Published How pre- and postnatal B-12 vitamins improve breast milk vitamin B-12 levels, which supports infant brain development (via sciencedaily.com) Original source
According to a new study B-12 vitamins increase the presence of the micronutrient in mothers' breast milk, which is especially helpful in countries where it can be difficult to eat what is needed for the body to produce B-12 naturally.
Published Comprehensive guideline on using biomarkers for monitoring Crohn's disease (via sciencedaily.com) Original source
New AGA guideline outlines reliable blood and stool tests to monitor inflammation that can reduce how often patients need invasive endoscopy.
Published Early life exposure to broccoli sprouts protects against colitis in inflammatory bowel disease (via sciencedaily.com) Original source
High fiber diets, like those that include broccoli sprouts or other cruciferous vegetables, may reduce disease symptoms and improve quality of life in patients with inflammatory bowel disease (IBD).
Published Body changes up to eight years before inflammatory bowel disease diagnosis (via sciencedaily.com) Original source
Researchers have shown that changes can be detected in blood tests up to eight years before a diagnosis of Crohn's disease and up to three years before a diagnosis of ulcerative colitis.
Published Risk of serious infection even in low-active IBD (via sciencedaily.com) Original source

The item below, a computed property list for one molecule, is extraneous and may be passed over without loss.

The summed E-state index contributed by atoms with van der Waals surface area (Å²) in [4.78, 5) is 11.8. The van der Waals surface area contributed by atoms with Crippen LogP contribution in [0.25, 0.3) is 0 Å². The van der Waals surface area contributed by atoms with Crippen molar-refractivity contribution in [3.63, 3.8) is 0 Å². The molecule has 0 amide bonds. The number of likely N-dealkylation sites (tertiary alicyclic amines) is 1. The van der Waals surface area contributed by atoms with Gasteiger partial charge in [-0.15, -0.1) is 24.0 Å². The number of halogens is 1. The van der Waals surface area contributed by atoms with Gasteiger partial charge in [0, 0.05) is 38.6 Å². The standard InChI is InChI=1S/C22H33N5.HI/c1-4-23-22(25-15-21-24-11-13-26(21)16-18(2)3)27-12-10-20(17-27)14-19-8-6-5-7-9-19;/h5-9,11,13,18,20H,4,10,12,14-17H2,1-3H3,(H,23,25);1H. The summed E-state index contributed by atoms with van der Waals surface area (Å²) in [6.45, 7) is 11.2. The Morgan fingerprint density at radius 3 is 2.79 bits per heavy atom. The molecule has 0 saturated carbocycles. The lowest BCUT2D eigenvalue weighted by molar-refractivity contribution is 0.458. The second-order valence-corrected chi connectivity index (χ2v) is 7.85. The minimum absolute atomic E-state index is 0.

Inflammatory bowel disease (IBD) is an independent risk factor for serious infection, even at very low levels of gastrointestinal inflammation.
Published A promising target to fight inflammatory bowel diseases (via sciencedaily.com) Original source
Inflammatory bowel diseases (IBDs), such as Crohn's disease or ulcerative colitis, arise when there is a dysregulation of cell signalling pathways, leading to a chronic inflammatory response. The gut inflammatory response relies on a chain reaction involving several molecules, including RIPK2 -- known to be a good target for inhibitors treating IBDs. Researchers from the Cusack group at EMBL Grenoble have provided new insights into the interactions between RIPK2 and XIAP, another molecule involved in the inflammatory response, during the downstream chain reaction. These results, when taken together with previous structural biology studies on RIPK2, offer valuable information for the development of therapeutics to treat inflammatory bowel diseases.